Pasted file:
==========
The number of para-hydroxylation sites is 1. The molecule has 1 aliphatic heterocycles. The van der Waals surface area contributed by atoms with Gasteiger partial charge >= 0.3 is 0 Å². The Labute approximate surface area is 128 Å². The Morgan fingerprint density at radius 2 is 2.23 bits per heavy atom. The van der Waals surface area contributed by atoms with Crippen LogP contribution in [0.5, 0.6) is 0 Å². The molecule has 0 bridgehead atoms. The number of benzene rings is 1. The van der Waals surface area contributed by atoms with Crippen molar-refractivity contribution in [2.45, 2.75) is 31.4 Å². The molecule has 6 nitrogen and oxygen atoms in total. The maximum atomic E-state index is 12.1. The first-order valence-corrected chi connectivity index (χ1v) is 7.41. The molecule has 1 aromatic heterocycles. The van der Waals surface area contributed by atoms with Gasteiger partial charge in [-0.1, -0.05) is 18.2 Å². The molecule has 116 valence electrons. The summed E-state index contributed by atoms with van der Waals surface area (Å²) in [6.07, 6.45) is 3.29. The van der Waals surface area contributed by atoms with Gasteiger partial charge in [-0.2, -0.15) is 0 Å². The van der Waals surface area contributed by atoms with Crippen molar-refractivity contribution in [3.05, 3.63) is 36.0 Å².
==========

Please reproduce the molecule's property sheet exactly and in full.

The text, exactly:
The number of para-hydroxylation sites is 1. The molecule has 1 aliphatic heterocycles. The van der Waals surface area contributed by atoms with Gasteiger partial charge >= 0.3 is 0 Å². The Labute approximate surface area is 128 Å². The Morgan fingerprint density at radius 2 is 2.23 bits per heavy atom. The van der Waals surface area contributed by atoms with Crippen LogP contribution in [0.5, 0.6) is 0 Å². The molecule has 0 bridgehead atoms. The number of benzene rings is 1. The van der Waals surface area contributed by atoms with Crippen molar-refractivity contribution in [2.45, 2.75) is 31.4 Å². The molecule has 6 nitrogen and oxygen atoms in total. The maximum atomic E-state index is 12.1. The first-order valence-corrected chi connectivity index (χ1v) is 7.41. The molecule has 1 aromatic heterocycles. The van der Waals surface area contributed by atoms with Gasteiger partial charge in [-0.1, -0.05) is 18.2 Å². The molecule has 116 valence electrons. The summed E-state index contributed by atoms with van der Waals surface area (Å²) in [6.07, 6.45) is 3.29. The van der Waals surface area contributed by atoms with Gasteiger partial charge in [-0.2, -0.15) is 0 Å². The van der Waals surface area contributed by atoms with Crippen molar-refractivity contribution in [3.05, 3.63) is 36.0 Å².